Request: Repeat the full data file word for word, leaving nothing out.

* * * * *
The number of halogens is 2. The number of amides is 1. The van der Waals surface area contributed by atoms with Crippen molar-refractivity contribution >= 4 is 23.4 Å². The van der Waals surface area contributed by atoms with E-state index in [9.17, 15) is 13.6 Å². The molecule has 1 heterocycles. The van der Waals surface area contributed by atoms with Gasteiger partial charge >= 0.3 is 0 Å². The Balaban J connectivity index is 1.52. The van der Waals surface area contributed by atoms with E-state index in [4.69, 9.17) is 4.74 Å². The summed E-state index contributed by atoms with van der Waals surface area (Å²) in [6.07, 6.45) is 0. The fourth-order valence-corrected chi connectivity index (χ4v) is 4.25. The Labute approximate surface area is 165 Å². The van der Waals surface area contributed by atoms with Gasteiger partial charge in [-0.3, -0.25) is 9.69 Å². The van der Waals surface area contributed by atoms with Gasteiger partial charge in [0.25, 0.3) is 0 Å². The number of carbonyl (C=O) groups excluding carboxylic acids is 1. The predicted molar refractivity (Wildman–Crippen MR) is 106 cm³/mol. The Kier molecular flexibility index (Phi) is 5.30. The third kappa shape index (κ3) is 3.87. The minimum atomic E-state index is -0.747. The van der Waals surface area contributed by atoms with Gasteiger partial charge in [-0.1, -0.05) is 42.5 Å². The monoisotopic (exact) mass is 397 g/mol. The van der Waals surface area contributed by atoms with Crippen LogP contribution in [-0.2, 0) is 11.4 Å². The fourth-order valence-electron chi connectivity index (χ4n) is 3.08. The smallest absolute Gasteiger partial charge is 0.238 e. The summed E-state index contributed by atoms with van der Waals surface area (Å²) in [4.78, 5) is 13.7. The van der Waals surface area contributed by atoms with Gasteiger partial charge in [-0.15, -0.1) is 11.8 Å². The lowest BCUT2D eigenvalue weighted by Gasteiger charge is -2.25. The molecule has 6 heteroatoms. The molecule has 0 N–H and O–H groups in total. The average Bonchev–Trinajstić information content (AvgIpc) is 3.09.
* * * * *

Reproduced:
The number of halogens is 2. The number of amides is 1. The van der Waals surface area contributed by atoms with Crippen molar-refractivity contribution >= 4 is 23.4 Å². The van der Waals surface area contributed by atoms with E-state index in [9.17, 15) is 13.6 Å². The molecule has 1 heterocycles. The van der Waals surface area contributed by atoms with Gasteiger partial charge >= 0.3 is 0 Å². The Balaban J connectivity index is 1.52. The van der Waals surface area contributed by atoms with E-state index in [4.69, 9.17) is 4.74 Å². The summed E-state index contributed by atoms with van der Waals surface area (Å²) in [6.07, 6.45) is 0. The fourth-order valence-corrected chi connectivity index (χ4v) is 4.25. The Labute approximate surface area is 165 Å². The van der Waals surface area contributed by atoms with Gasteiger partial charge in [-0.3, -0.25) is 9.69 Å². The van der Waals surface area contributed by atoms with Gasteiger partial charge in [0.25, 0.3) is 0 Å². The number of carbonyl (C=O) groups excluding carboxylic acids is 1. The predicted molar refractivity (Wildman–Crippen MR) is 106 cm³/mol. The Kier molecular flexibility index (Phi) is 5.30. The third kappa shape index (κ3) is 3.87. The minimum atomic E-state index is -0.747. The van der Waals surface area contributed by atoms with Gasteiger partial charge in [-0.1, -0.05) is 42.5 Å². The monoisotopic (exact) mass is 397 g/mol. The van der Waals surface area contributed by atoms with Crippen LogP contribution in [-0.2, 0) is 11.4 Å². The fourth-order valence-electron chi connectivity index (χ4n) is 3.08. The smallest absolute Gasteiger partial charge is 0.238 e. The summed E-state index contributed by atoms with van der Waals surface area (Å²) in [4.78, 5) is 13.7. The van der Waals surface area contributed by atoms with Gasteiger partial charge in [-0.15, -0.1) is 11.8 Å². The lowest BCUT2D eigenvalue weighted by Gasteiger charge is -2.25. The molecule has 6 heteroatoms. The molecule has 0 N–H and O–H groups in total. The average Bonchev–Trinajstić information content (AvgIpc) is 3.09.